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EPA Officials Finally Come to Their Senses on Global Warming

by Indy, published

Even critics of President Obama would have to admit that America now has an ambitious, smart leader at the helm who is not afraid of taking problems and issues head-on. After all, the Obama Administration has acted quickly to resuscitate a gravely ill economy while at the same time continues to deftly prosecute a two-front war against terrorism. Obama also fights pirates off Somalia, has begun taking steps to reform our broken healthcare system and, oh, yes, told the CEO's in Detroit to get off their overstuffed duffs and begin producing cars that Americans actually want to buy.

Finally, this president has reorganized an Environmental Protection Agency that ... wait for it ... actually now acknowledges that global warming is killing our planet. Talk about a 'no-duh' moment. Still, the recent 180-degree turn the EPA recently should be applauded. Instead of following the Bush Administration doctrine that for years resisted the findings of the planet's best scientific minds, the EPA issued a "proposed" finding that, yes, greenhouse gases are endangering the public health and welfare. For many Golden State politicians and officials who have beating their heads against a heretofore intransigent EPA, the announcement was pleasing.

"After years of inexcusable neglect under the Bush Administration, the EPA has taken the first concrete step toward curbing global warming by making a preliminary determination that greenhouse gases endanger public health or welfare," Attorney General Jerry Brown said in a statement. "This proposed endangerment determination opens the door to the first serious national effort to reduce greenhouse gases."
This proposed determination stems from the Supreme Court's decision in Massachusetts v. EPA -- a case in which the Golden State was a lead plaintiff -- which required EPA to determine whether the greenhouse gas emissions that lead to global warming "may reasonably be anticipated to endanger public health or welfare."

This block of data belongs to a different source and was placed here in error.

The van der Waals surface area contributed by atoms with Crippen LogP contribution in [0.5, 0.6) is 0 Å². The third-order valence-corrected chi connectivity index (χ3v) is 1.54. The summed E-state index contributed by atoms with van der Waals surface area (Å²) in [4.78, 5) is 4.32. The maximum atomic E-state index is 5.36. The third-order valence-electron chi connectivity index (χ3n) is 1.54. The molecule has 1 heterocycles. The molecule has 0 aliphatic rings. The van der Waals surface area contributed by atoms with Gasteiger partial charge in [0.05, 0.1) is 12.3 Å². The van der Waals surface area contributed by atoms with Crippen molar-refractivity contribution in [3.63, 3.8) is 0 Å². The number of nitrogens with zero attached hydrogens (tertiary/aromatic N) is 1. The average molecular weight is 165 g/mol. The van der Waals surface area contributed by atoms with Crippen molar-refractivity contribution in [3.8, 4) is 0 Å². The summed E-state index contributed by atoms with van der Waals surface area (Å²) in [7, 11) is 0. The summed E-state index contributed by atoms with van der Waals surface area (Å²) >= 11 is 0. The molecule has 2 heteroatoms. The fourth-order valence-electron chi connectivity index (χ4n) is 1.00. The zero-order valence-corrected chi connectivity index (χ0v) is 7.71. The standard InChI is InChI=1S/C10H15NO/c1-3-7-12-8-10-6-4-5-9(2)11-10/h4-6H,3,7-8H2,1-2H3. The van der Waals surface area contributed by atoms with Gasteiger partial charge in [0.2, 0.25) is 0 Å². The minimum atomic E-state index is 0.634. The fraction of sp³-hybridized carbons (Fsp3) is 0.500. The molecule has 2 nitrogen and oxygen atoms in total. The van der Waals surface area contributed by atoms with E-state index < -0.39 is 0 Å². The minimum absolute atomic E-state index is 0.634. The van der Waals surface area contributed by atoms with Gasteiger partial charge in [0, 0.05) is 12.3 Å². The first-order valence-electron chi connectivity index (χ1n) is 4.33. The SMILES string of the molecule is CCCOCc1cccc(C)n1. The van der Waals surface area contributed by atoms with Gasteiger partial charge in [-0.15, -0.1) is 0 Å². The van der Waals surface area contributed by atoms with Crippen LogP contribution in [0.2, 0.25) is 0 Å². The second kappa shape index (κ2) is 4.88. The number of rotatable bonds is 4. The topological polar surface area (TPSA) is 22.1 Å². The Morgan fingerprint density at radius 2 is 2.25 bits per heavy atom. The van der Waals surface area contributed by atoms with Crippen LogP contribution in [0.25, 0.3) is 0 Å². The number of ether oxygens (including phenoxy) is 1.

The Bush Administration refused to comply with the court's order to make such a determination. The EPA under Obama has now done just the opposite.

U.S. Rep. Lois Capps (D-Santa Barbara) joined with others in validating the significance of the policy reversal.

"(Friday's) decision by the Obama Administration to recognize the danger to the public's health and welfare posed by global warming emissions is welcome news. Indeed, the Supreme Court two years ago directed the EPA to determine whether global warming emissions from vehicles should be reduced pursuant to the Clean Air Act. The science of global warming can no longer be ignored and we cannot afford to delay action any longer," Capps said.

Now that the EPA has taken the leap of acknowledging that global warming is actually happening, the agency has also quickly proposed moving ahead with the creation of a national greenhouse gas emission registry that will enable the government to better manage the crisis.

California's two U.S. senators, Dianne Feinstein and Barbara Boxer, were the lead authors of a provision that provided $3.5 million to the EPA to establish the registry by June 26, 2009. The measure was signed into law as part of the Fiscal Year 2008 Consolidated Appropriations Act.

According to EPA, approximately 85 to 90 percent of all U.S. greenhouse gas emissions, from approximately 13,000 facilities, would be covered by the proposed rule. The reporting requirements generally would apply to facilities that emit 25,000 metric tons or more of greenhouse gas emissions per year.

"President Obama, in his first budget proposal, has laid out a framework for an economy-wide cap-and-trade system to curb our nation's emissions, designed to take effect in 2012. But before we can implement the President's proposal or any other cap-and-trade system, we need accurate reporting data on all major facilities that emit greenhouse gas emissions - and that is exactly what this registry would provide," said Feinstein, who chairs the Senate Appropriations Subcommittee on the Interior and Environment. "I applaud EPA Administrator (Lisa P.) Jackson for taking this first important step in the fight against global warming."

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